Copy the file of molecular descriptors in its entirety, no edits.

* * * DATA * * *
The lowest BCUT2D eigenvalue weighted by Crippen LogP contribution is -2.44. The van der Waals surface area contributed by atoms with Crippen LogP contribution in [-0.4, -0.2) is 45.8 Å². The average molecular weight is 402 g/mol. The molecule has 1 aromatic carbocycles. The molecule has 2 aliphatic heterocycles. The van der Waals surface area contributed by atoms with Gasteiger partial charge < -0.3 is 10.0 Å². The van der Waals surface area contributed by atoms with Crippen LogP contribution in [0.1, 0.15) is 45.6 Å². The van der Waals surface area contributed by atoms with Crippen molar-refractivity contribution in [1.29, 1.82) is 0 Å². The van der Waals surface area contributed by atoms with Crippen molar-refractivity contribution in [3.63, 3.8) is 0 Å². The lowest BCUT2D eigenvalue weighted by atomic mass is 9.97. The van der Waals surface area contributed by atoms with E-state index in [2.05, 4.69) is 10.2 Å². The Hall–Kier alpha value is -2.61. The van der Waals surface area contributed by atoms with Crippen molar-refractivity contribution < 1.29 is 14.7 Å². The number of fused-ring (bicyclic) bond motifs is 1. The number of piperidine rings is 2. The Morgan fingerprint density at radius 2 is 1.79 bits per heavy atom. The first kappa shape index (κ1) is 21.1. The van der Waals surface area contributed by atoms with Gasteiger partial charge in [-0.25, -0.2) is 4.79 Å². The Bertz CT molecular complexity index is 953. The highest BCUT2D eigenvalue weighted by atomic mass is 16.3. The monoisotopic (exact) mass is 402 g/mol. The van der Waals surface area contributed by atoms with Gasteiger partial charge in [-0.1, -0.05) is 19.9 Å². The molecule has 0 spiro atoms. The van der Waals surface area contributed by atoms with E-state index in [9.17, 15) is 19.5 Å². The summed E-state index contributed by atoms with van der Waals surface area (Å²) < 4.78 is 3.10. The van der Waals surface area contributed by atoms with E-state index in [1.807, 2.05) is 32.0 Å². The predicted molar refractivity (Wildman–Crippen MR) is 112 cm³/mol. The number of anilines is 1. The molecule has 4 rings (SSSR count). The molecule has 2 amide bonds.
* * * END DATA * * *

The lowest BCUT2D eigenvalue weighted by Crippen LogP contribution is -2.44. The van der Waals surface area contributed by atoms with Crippen LogP contribution in [-0.4, -0.2) is 45.8 Å². The average molecular weight is 402 g/mol. The molecule has 1 aromatic carbocycles. The molecule has 2 aliphatic heterocycles. The van der Waals surface area contributed by atoms with Gasteiger partial charge < -0.3 is 10.0 Å². The van der Waals surface area contributed by atoms with Crippen LogP contribution in [0.1, 0.15) is 45.6 Å². The van der Waals surface area contributed by atoms with Crippen molar-refractivity contribution in [1.29, 1.82) is 0 Å². The van der Waals surface area contributed by atoms with Crippen molar-refractivity contribution in [3.63, 3.8) is 0 Å². The lowest BCUT2D eigenvalue weighted by atomic mass is 9.97. The van der Waals surface area contributed by atoms with E-state index in [2.05, 4.69) is 10.2 Å². The Hall–Kier alpha value is -2.61. The van der Waals surface area contributed by atoms with Crippen molar-refractivity contribution < 1.29 is 14.7 Å². The number of fused-ring (bicyclic) bond motifs is 1. The number of piperidine rings is 2. The Morgan fingerprint density at radius 2 is 1.79 bits per heavy atom. The first kappa shape index (κ1) is 21.1. The van der Waals surface area contributed by atoms with Gasteiger partial charge in [-0.25, -0.2) is 4.79 Å². The Bertz CT molecular complexity index is 953. The highest BCUT2D eigenvalue weighted by atomic mass is 16.3. The monoisotopic (exact) mass is 402 g/mol. The van der Waals surface area contributed by atoms with Gasteiger partial charge in [-0.1, -0.05) is 19.9 Å². The molecule has 0 spiro atoms. The van der Waals surface area contributed by atoms with E-state index in [9.17, 15) is 19.5 Å². The summed E-state index contributed by atoms with van der Waals surface area (Å²) < 4.78 is 3.10. The van der Waals surface area contributed by atoms with E-state index in [1.807, 2.05) is 32.0 Å². The predicted molar refractivity (Wildman–Crippen MR) is 112 cm³/mol. The number of anilines is 1. The molecule has 4 rings (SSSR count). The molecule has 2 amide bonds.